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Auguri, Best Wishes for Easter the old Italian saying and the wonderful Easter we had in Rome for so many years. At this time of the year Rome is in flower and many neighbourhood streets have flowering trees, Wisteria is also abundant.

Shop windows have enormous decorated chocolate eggs. Many Enotecas, Wine shops also sell good quality artisan chocolates and other sweets for Easter, not to mention all the regional Easter pastries and cakes. Italy is still to this day a country of strong traditions.

Pasqua, the Italian word for Easter, dates back to 1342, when it referred to the “festa che commemora la liberazione dalla schiavitù d’Egito” (feast that commemorates the liberation from Egyptian slavery). Lamb or “paschal” blood had marked the doors of Hebrew families exiled in Egypt and spared their first-born sons. Somewhere in time Pasqua became synonymous with the Christian celebration of Easter.


“Natale con i tuoi, Pasqua con chi vuoi” (Christmas with your family, Easter with whomever you want), Italians say. An invitation to Easter dinner with friends in Italy is a special treat indeed. After forty days of fasting during Quaresima (Lent), Italians celebrate with foods that form a mouth-watering vocabulary of their own.

Throughout Italy the traditional main dish is agnellino al forno (roasted young lamb) or capretto (baby goat). Rome’s Easter specialty is abbacchio, a suckling lamb no more than a month or so old. Because it has ingested only its mother’s milk, its meat is especially tender.

The name comes from the Latin baculum, the cudgel used to kill lambs. Until a few decades ago, shepherds would lead their flocks into Rome every Spring so people could select one for the annual slaughter. The word abbacchiato became slang for someone beaten down, physically or mentally.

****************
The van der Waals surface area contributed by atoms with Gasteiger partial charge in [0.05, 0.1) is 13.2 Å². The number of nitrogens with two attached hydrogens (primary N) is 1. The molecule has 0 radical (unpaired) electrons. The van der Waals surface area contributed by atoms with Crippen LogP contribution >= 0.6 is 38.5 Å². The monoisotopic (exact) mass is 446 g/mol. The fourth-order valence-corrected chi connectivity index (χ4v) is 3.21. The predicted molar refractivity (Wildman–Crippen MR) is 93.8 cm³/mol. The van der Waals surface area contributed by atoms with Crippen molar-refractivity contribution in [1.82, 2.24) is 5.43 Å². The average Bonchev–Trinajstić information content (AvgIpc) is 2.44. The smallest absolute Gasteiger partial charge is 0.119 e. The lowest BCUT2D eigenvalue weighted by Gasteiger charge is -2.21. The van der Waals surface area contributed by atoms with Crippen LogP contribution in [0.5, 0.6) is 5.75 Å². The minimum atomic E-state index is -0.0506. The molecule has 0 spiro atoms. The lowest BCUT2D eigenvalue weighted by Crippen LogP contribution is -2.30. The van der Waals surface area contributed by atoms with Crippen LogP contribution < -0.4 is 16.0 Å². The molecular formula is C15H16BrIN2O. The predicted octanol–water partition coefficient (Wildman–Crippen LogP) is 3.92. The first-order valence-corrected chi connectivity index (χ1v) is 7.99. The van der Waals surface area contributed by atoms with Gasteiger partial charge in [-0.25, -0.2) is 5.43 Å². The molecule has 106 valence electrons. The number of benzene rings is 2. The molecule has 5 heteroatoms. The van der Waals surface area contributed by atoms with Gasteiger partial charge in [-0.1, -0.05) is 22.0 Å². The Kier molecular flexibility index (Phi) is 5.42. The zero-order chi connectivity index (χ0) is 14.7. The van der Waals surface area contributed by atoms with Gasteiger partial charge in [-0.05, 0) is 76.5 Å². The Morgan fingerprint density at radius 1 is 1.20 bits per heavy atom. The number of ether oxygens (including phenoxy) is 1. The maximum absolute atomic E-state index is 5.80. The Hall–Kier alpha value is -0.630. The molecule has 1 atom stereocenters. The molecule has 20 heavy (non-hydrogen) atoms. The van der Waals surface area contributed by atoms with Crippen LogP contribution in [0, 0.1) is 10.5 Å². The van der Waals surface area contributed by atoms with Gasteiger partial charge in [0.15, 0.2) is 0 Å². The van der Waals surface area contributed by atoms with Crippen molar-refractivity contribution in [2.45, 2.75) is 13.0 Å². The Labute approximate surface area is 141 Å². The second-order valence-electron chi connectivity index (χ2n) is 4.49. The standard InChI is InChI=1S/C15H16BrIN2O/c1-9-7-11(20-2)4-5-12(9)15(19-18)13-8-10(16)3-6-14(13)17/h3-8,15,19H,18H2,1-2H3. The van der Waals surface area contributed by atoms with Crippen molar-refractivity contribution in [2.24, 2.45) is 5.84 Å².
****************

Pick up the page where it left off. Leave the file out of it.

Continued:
“Pasta matta” (crazy dough) encases torta Pasqualina (Easter cake), a savory pie from Piedmont and Liguria with whole eggs baked inside.

Italy’s traditional Easter dessert is Colomba cake, a sweet, eggy, yeasted bread topped with sugared and sliced almonds. Commercial bakers shape this confection into a colomba (dove), the symbol of peace and renewal, but home bakers usually do an oval approximation.

In Italy uova di Pasqua (Easter eggs) come only in chocolate. Festive displays decorate coffee bars, pastry shops, supermarkets, and confectioneries in the weeks before Easter, with some mammoth eggs weighing in at nearly 18 pounds.


Although most commercial eggs contain a child’s toy or trinket, Easter eggs aren’t just for the kids (bimbi) in Italy. In the time of the Renaissance nobles encased works of art and other extravagances in enormous chocolate eggs.

In Rome for example, prepare for days of asparagus, artichokes alla Romana, boiled eggs and frittata of all kinds, ricotta and other cheeses, torta pasquale, olives, lamb, and cold-cuts ad infinitum, of course wine.

The very best modern eggs are still handmade by a cioccolataio, an artisan of chocolate, who will insert a surprise supplied by the purchaser. Inside a customized egg a lucky recipient may find jewelry, a watch, car keys—or an engagement ring. This in itself may explain why “felice come una Pasqua” (literally happy as an Easter) translates into “happy as can be.”


Ottawa at the Tulip Festival with a view of Parliament